John Donahoe, CEO of Nike, during a recent interview, let it be known again that the company will continue to prioritize business with China despite the serious accusations against the Chinese Communist Party (CCP) for human rights violations, claiming that China is a significant market for them and that they will not stop operating there, Breitbart reported

During an interview on CNBC last Thursday, August 5, co-host Sara Eisen accosted Nike’s CEO with an uncomfortable question, and he kept doing his best to say absolutely nothing about his business dealings with the biggest human rights violator.

“Some are wondering, John, why you have not been more vocal, as a company, around some of the human rights abuses in China, when you have been so out front on societal and social issues here in the U.S.?” asked Eisen. 

Donahoe responded evasively by claiming that Nike believes sports is a global and important phenomenon, so they are involved in sports around the world, including China. 

“China’s a very important market for us. We have a long-term history in China. … And so, we take a very long-term view in China. We’re continuing to invest in China and we’ll continue to invest in China, while also operating a very responsible global supply chain,” the CEO argued. 

The presenter went on to question Donahoe on whether the company is having to “sacrifice its values” to continue doing business in China, about the serious deeds perpetrated by the Chinese regime that the world has begun to learn about, such as the oppression of ethnic minorities, religious minorities, Hong Kong citizens and the recent cover-up of the origin of the CCP virus. 

“Not at all, Sara. We connect to consumers in markets all over the world. And so, I can say, go into any country around the world and say, consumers in that market consider Nike a brand of their market, for them,” adding that that is one of the reasons the company has been successful globally. 

“We operate very aligned with our values, always have been, always will, including throughout our entire supply chain. And so, this is simply part of the challenges of operating a global brand, in global markets, and we’ve navigated that very well for 50 years, and we will continue to do that,” he concluded.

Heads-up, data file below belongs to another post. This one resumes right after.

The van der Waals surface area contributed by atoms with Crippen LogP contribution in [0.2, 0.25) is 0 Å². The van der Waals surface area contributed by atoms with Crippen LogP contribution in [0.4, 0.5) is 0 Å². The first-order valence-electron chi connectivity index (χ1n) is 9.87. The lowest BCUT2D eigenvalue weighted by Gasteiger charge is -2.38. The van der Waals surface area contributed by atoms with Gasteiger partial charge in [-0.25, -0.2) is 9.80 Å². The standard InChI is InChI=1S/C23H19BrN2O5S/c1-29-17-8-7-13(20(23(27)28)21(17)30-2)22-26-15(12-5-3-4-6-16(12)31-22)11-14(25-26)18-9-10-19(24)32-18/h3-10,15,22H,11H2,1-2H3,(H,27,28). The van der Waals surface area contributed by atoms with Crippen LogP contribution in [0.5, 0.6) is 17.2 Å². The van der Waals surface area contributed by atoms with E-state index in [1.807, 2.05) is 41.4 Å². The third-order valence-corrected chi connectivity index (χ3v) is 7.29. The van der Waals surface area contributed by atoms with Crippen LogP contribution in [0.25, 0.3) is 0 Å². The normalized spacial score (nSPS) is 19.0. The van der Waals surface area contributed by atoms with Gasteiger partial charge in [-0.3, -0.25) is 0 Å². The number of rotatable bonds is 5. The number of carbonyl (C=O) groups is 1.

But the company’s rising business investments in China, in disregard of the CCP’s human rights abuses, continue to bring controversy and raise questions about how far Nike will go to expand its economy there. 

In December, a BBC investigation revealed evidence that thousands of Uighurs and other minorities were forced to pick cotton in Xinjiang’s fields, which is used to supply large Western industries. 

Regarding this, host John Sexton mentioned on HotAir a video ad Nike made on Twitter, supporting “YouCantStopOurVoice” voting rights activism, which does not happen in China under the communist regime.  

He even questioned the fact that his bio currently has the hashtags #BlackLivesMatter and #StopAsianHate highlighted, writing: 

“No doubt if CEO Donahoe had been asked about BLM or attacks on Asian people or any number of other hot button issues here in the US, he would have had a lot to say about corporate responsibility and leading by example. But when he’s asked about human rights in China all we get is a mish-mash of anodyne statements about their long history and continued investment.” 

He added, “You definitely don’t see any messages like the one above about freedom in Hong Kong or reeducatin camps in Xinjiang.”

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